Good morning class! I have some exciting news… today we are going to begin reading a great American novel, The Grapes of Wrath.
Awwwwwwe, yuck. The class groaned.
Now don’t be like that. This book is good stuff. It is about the westward migration during the Great Depression. Thousands of out-of-work farmers packed up their families and moved to California to escape the drought and seek new opportunities.
Big whoop. Thought the class. Who cares about that stuff. That was so long ago and we don’t care. What does that have to do with us?
Do we hafta? they asked.
Yes, it is a major reading assignment this term. We’re going to read it and you’ re going to like it.
I guarantee, if my tenth grade English teacher Mr. Crow had assigned the Grapes of Wrath novel as a reading assignment in his class, it would have gone unread by me and many of my classmates as did most every other reading assignment he gave us. Oh, I would have given it a cursory glance. I would have gotten enough information from it so as to not appear to have even looked at it, but I certainly wouldn’t have read it for enjoyment.
There is something about being assigned something to read that immediately takes all of the potential joy out of reading it.
But what if that assignment had gone something more like this…
Good morning class. Today we are going to begin exploring a new topic, The Great Depression.
The class groans.
Hey, this isn’t history class! one kid exclaims.
I know, I know. But this is relevant. In the Great Depression, many folks could not find work. They were stuck in a situation where there were no easy solutions.
How many of your families have farms as the main source of income? Your parents are farmers? (This is a rural Kansas high school, so its a relevant question.)
A small percentage of hands.
And how many of you come from families that used to farm, years ago? How many of your grandfathers, great-grandfathers and so forth once farmed?
Many more hands, a majority.
What happened? Why aren’t there as many farming families as there once were? Did you know, before the 1930s, nearly every square mile, every section of ground had multiple farms and families living on it? Farm neighbors were truly neighbors.
Your mission, should you choose to accept it, is to find someone who remembers the Great Depression, or to find someone who was raised by people who lived it. Find out where the family homestead/farm was. Find out about the living conditions were. When did they get electricity? Indoor plumbing? What did they do for entertainment? What technology was used on the farm? What was the relationship with the neighbors? How many neighbors were there? Who were they? How far away did they live?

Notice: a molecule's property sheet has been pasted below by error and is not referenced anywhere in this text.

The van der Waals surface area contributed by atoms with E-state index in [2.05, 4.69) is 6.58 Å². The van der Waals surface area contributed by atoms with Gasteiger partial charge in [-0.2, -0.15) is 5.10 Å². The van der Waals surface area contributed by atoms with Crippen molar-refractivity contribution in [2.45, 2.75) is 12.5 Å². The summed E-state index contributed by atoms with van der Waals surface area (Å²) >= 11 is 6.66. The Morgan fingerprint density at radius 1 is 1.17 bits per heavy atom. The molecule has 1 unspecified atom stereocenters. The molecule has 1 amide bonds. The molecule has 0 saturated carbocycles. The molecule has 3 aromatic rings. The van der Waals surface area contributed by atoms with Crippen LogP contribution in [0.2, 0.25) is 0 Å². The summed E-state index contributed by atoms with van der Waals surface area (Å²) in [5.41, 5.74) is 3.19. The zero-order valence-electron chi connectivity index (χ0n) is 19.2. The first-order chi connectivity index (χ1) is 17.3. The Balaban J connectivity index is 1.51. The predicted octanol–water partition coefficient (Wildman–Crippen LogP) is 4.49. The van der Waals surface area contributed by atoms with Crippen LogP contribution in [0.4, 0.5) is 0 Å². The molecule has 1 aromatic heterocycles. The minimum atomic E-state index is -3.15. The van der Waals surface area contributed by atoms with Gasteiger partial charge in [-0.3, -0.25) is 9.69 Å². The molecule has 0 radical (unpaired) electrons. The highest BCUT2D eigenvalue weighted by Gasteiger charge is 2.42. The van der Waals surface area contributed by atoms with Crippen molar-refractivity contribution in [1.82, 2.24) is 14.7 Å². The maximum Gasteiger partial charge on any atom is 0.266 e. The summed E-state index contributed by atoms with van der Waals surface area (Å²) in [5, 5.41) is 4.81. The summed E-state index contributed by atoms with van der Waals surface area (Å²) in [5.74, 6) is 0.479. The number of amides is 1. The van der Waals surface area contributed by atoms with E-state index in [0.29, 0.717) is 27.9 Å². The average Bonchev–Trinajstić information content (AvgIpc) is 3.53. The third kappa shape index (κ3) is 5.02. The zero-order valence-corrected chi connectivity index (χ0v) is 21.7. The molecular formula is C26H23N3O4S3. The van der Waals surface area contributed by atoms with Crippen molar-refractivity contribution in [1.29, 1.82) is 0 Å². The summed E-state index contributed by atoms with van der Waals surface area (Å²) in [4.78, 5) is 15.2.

Compare this to how farms are set up today. How many empty farmhouses are there? Or homesteads? Look at this plat map from the 1800s. Every box represents an improvement (building) built on the land.
Here is the one-mile section that my father grew up on. John Kennedy was the owner in 1884. Nine homesteads in just over a square mile. By the time I was born in 1967, there was only one farmhouse with a family in it on this same section of land, but there were two other abandoned farms I remember on the plots marked here as owned by Francis Manna and R.H. Gill. Nowadays, you can go for miles without finding even one farmhouse. It is a rare thing to have a neighbor within a mile of your place.
I wish that I had read this book last summer. It would have been an ideal read when my kids and I rode the Amtrak Southwest Chief train to California. They explained that part of that journey follows the famous old “Route 66” road, although I had little concept of the implications of that statement. Actually, I’m kind of embarrassed about my ignorance on the subject. I knew Route 66 as the best way to get to California. I knew there was a TV show in the 60s about it, and about getting your kicks on Route 66 as the song goes. I saw the Pixar movie “Cars” that dealt with the plight of Route 66 towns that struggled as the Interstate system bypassed them. But only after